Typical Risks in Project Management and 8 Tips on How to Avoid Them
There is no project without threats of risks. It doesn’t matter if a project simple or complex. If a project manager wants to manage projects successfully, he/she needs to know what those risks are and be able to deal with them like a pro.
In this post, I combine some of the typical project management risks and some ways to avoid them.
Project risk management
Risk management is an essential part of project management. PMBOK by Project Management Institute shares the idea that risk management in projects belongs to the ten knowledge areas that should be a competence of any PM.
According to PMI, project risk is “an uncertain event or condition that has a positive or negative effect on a project’s objectives.”
The crucial idea is that effective risk management depends on supporting organizational factors, well-defined roles and responsibilities, and clear technical analysis.
This kind of management may begin with recognizing a threat, or by examining an opportunity. Sometimes it is possible to begin an analysis of alternatives, generating cost and development estimates for potential solutions.
Actually, before listing the risk categories, let’s define all of them as:
- Threats – these are negative risks, and
- Opportunities – these are positive risks
What are the main types of project management risks?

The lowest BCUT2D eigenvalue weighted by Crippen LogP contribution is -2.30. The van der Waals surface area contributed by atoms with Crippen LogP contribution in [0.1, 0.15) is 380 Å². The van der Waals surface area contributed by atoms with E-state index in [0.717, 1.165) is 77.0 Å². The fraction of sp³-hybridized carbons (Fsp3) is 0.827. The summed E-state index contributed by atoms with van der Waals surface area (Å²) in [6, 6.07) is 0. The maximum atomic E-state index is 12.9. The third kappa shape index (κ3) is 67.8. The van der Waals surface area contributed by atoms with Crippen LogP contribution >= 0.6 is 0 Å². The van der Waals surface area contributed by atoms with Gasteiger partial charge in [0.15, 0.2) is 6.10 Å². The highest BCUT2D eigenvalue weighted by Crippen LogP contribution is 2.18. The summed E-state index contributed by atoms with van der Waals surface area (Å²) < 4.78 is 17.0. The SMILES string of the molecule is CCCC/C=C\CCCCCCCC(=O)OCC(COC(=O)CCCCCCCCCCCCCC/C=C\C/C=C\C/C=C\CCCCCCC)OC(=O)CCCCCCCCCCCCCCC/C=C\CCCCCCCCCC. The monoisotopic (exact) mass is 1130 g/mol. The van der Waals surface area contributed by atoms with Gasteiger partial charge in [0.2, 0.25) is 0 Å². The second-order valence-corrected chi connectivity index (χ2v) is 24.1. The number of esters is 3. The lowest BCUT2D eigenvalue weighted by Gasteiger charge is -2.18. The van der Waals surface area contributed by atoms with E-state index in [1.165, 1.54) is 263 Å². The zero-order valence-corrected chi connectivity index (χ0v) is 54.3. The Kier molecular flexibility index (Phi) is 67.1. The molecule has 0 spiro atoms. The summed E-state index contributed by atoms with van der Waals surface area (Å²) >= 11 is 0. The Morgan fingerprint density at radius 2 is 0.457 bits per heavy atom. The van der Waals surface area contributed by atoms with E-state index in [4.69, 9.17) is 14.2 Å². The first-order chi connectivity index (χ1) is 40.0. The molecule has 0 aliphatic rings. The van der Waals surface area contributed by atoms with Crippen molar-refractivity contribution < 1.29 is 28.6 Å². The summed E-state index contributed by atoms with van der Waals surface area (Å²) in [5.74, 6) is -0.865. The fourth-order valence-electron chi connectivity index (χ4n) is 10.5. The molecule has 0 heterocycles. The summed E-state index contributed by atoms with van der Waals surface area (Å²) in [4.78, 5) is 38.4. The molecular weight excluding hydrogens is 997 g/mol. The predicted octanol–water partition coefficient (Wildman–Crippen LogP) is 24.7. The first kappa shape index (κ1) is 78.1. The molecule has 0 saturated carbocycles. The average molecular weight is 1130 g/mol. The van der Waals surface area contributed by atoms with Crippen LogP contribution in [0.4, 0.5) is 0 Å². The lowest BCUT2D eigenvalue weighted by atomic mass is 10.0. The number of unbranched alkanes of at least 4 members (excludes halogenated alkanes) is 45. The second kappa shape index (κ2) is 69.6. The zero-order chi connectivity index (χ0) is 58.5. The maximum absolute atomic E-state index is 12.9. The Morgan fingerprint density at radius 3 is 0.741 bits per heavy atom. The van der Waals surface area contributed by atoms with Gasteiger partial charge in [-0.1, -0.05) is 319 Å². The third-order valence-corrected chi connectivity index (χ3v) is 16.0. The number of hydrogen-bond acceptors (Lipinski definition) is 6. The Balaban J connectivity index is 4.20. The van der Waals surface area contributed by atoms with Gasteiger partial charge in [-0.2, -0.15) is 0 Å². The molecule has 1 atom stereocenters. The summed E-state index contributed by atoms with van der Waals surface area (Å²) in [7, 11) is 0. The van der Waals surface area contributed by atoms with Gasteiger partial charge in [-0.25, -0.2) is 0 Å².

- Estimating time and risks. When you implement a project, you always care about how to estimate it correctly. Actually, it’s not easy to come up with exact estimations because every single site or app is somewhat unique.
- Change of project requirements. Sometimes customers may surprisingly change their vision of how the product or certain features in it should look like. It’s almost impossible to be prepared for the change of requirements, however, it’s one of the things that you need to consider.
- Unclear specifications. Incorrect project initiation may lead to unclear specifications that cannot be complete enough for developers to act.
- Unforeseen circumstances. We all are human natures and even the most talented and responsible project manager may suddenly get sick. This reason may delay the project for an indefinite period of time or even derail it.
- Technical risks. One of the most challenging risks is about budget cut. It’s when you need to satisfy customer’s requirements while being low on resources.
- Unavoidable risks are similar to unforeseen circumstances. These are risks that can’t be controlled or estimated: it can be technology discontinuing, government policy’s changes, market requirement and so on.
According to the other classification, the types of risks and concern to projects can be divided into the following groups:
- Strategic risks that can occur in the result of the errors in strategy. For example, choosing a technology that can not be made to work.
- Governance risks that relate to management performance with regard to the company’s reputation and ethics issues.
- Operational risks that may appear from poor processes and implementation (procurement, production, or distribution).
- Legal risks are about legal and regulatory obligations. They include contract risks and litigation that can be brought against the company.
- Market risks that include the processes with foreign exchange, commodity markets, interest rates, credit risks, and so on.
- External hazards that are also kinds of risks – floods, earthquakes, storms, vandalism, terroristic acts; labor strikes, civil unrest, etc.